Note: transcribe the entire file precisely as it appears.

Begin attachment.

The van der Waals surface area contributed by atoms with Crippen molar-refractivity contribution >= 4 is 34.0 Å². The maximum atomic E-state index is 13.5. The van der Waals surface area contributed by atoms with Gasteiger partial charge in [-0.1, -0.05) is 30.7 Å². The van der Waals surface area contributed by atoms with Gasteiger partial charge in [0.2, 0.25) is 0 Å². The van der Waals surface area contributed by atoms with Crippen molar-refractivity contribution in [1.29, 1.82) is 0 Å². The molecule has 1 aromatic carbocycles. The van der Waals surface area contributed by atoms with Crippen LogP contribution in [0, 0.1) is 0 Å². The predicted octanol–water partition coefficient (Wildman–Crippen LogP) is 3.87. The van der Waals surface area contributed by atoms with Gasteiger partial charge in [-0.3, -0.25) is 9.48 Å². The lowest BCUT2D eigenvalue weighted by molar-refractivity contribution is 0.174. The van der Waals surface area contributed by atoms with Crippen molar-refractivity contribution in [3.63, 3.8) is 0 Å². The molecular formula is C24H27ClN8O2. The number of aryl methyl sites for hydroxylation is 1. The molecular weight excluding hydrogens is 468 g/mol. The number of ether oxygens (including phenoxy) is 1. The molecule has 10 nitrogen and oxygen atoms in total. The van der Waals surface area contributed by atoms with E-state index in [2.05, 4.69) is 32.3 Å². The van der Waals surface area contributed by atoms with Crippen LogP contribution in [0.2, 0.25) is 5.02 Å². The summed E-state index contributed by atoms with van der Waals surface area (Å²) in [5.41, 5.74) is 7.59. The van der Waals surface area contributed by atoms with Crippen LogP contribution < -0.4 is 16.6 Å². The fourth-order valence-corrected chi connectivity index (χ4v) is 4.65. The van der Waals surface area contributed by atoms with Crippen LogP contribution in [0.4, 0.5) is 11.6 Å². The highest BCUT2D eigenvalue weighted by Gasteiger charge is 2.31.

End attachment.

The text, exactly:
The van der Waals surface area contributed by atoms with Crippen molar-refractivity contribution >= 4 is 34.0 Å². The maximum atomic E-state index is 13.5. The van der Waals surface area contributed by atoms with Gasteiger partial charge in [-0.1, -0.05) is 30.7 Å². The van der Waals surface area contributed by atoms with Gasteiger partial charge in [0.2, 0.25) is 0 Å². The van der Waals surface area contributed by atoms with Crippen molar-refractivity contribution in [1.29, 1.82) is 0 Å². The molecule has 1 aromatic carbocycles. The van der Waals surface area contributed by atoms with Crippen LogP contribution in [0, 0.1) is 0 Å². The predicted octanol–water partition coefficient (Wildman–Crippen LogP) is 3.87. The van der Waals surface area contributed by atoms with Gasteiger partial charge in [-0.3, -0.25) is 9.48 Å². The lowest BCUT2D eigenvalue weighted by molar-refractivity contribution is 0.174. The van der Waals surface area contributed by atoms with Crippen molar-refractivity contribution in [3.63, 3.8) is 0 Å². The molecular formula is C24H27ClN8O2. The number of aryl methyl sites for hydroxylation is 1. The molecular weight excluding hydrogens is 468 g/mol. The number of ether oxygens (including phenoxy) is 1. The molecule has 10 nitrogen and oxygen atoms in total. The van der Waals surface area contributed by atoms with E-state index in [2.05, 4.69) is 32.3 Å². The van der Waals surface area contributed by atoms with Crippen LogP contribution in [0.2, 0.25) is 5.02 Å². The summed E-state index contributed by atoms with van der Waals surface area (Å²) in [5.41, 5.74) is 7.59. The van der Waals surface area contributed by atoms with Crippen LogP contribution < -0.4 is 16.6 Å². The fourth-order valence-corrected chi connectivity index (χ4v) is 4.65. The van der Waals surface area contributed by atoms with Crippen LogP contribution in [0.4, 0.5) is 11.6 Å². The highest BCUT2D eigenvalue weighted by Gasteiger charge is 2.31.